Transcribing audio files or speech is vital for many companies around the world and as we know, the old school technique of Listen -- Transcribe by humans may cause fatal errors and eats up lot of your resources(humans). It requires painstaking attention to transcribe every word that's being recorded and sometimes, you have to deal with multiple audio files. 'What a drag', is exactly what Shikamaru would say if he was given the job of transcribing and here's where Google Speech API and it's latest addition, Time offsets (timestamps) comes to the rescue, for us Shikamarus. What is Google Speech API?
Imagine if the things around your house could respond to your voice even when you were shouting over a smoke alarm, keep track of each individual wandering through the house, unlock your front door just by identifying your voice, and even identify your emotions. Those are all capabilities that Microsoft is preparing to add to its Project Oxford, a set of cloud-based machine learning services introduced last May at Microsoft's Build conference. Ars took a deep dive on Project Oxford's first wave of machine learning-based services last year. Those services performed a number of image processing and recognition tasks, offered text-to-speech and speech recognition services, and even converted natural language into intent-based commands for applications. The services are the same technology used in Microsoft's Cortana personal assistant and the Skype Translator service, which translates voice calls in six languages (and text messages in 50 languages) in real-time.
Voice-recognition lets people benefit from artificial intelligence (AI) almost without a second thought – and this technology is increasingly popular. Amazon had record sales of its Alexa device last year, with millions sold over the holiday season. Google reports that since last October, it has sold at least one Google Home smart speaker every second. And at CES 2018--the world's largest tech event--we saw a host of digital assistants that use a voice interface, from Microsoft's Cortana to Baidu's DuerOS and Samsung's Bixby. This trend will continue into 2018.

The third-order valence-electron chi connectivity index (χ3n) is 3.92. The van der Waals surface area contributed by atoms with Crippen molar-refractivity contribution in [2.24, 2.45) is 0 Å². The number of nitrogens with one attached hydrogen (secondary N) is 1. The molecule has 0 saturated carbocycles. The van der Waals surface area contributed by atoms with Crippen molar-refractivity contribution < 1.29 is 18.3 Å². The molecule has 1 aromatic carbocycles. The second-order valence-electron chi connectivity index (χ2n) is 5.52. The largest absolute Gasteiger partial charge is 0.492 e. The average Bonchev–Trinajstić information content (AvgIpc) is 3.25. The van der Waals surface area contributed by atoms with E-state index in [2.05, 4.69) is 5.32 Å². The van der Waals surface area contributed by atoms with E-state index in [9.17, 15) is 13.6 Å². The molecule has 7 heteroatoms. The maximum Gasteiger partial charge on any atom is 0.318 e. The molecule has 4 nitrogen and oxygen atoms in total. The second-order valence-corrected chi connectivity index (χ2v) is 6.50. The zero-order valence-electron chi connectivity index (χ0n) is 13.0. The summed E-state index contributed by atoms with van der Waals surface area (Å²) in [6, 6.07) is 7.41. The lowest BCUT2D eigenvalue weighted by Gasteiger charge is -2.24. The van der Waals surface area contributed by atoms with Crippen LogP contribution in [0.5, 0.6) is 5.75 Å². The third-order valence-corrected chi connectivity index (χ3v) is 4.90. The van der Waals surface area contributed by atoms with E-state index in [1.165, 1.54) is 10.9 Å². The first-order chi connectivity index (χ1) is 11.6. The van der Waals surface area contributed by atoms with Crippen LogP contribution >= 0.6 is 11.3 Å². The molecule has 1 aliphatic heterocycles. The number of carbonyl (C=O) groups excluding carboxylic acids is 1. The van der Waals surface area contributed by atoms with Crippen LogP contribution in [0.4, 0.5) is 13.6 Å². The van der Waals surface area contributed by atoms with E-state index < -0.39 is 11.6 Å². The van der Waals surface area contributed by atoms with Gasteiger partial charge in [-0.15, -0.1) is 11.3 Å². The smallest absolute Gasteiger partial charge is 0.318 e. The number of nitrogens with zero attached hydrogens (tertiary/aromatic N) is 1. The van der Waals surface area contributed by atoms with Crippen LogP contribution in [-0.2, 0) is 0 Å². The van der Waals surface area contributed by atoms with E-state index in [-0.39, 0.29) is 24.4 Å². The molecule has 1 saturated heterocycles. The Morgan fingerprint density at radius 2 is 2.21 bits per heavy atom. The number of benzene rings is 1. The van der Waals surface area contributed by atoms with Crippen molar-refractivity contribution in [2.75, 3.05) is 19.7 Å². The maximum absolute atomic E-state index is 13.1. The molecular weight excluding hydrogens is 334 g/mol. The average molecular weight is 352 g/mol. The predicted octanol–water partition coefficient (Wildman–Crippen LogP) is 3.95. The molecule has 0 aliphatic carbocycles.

Spotify may be about to take on the smart speaker market. The music streaming site is testing an in-app assistant, dubbed'Spotify Voice', that allows users to control their music with their voice. The trial has sparked rumours that the firm is about to release a smart speaker to take on the likes of Apple's HomePod and Amazon's Echo. If the rumours are true, it would allow Spotify to put a microphone and potentially camera in every user's home. Spotify may be about to take on the smart speaker market.
Spotify is experimenting with a voice-control interface, looking to free itself from reliance on Siri and Alexa and pave the way for the company's forthcoming smart speaker. Users of the service have spotted the new feature hiding in the search bar of Spotify's iOS app. After tapping the magnifying glass to search for a track or playlist, testers see a microphone icon inside a white bubble, according to the Verge. After users tap on the icon, Spotify suggests a number of typical requests for a voice-controlled music system: "Show Calvin Harris", "Play my Discover Weekly" and "Play some upbeat pop", for instance. The move comes as Spotify ramps up its efforts to build a smart speaker to challenge Apple, Amazon and Google in the hardware field, all of which have their own music services.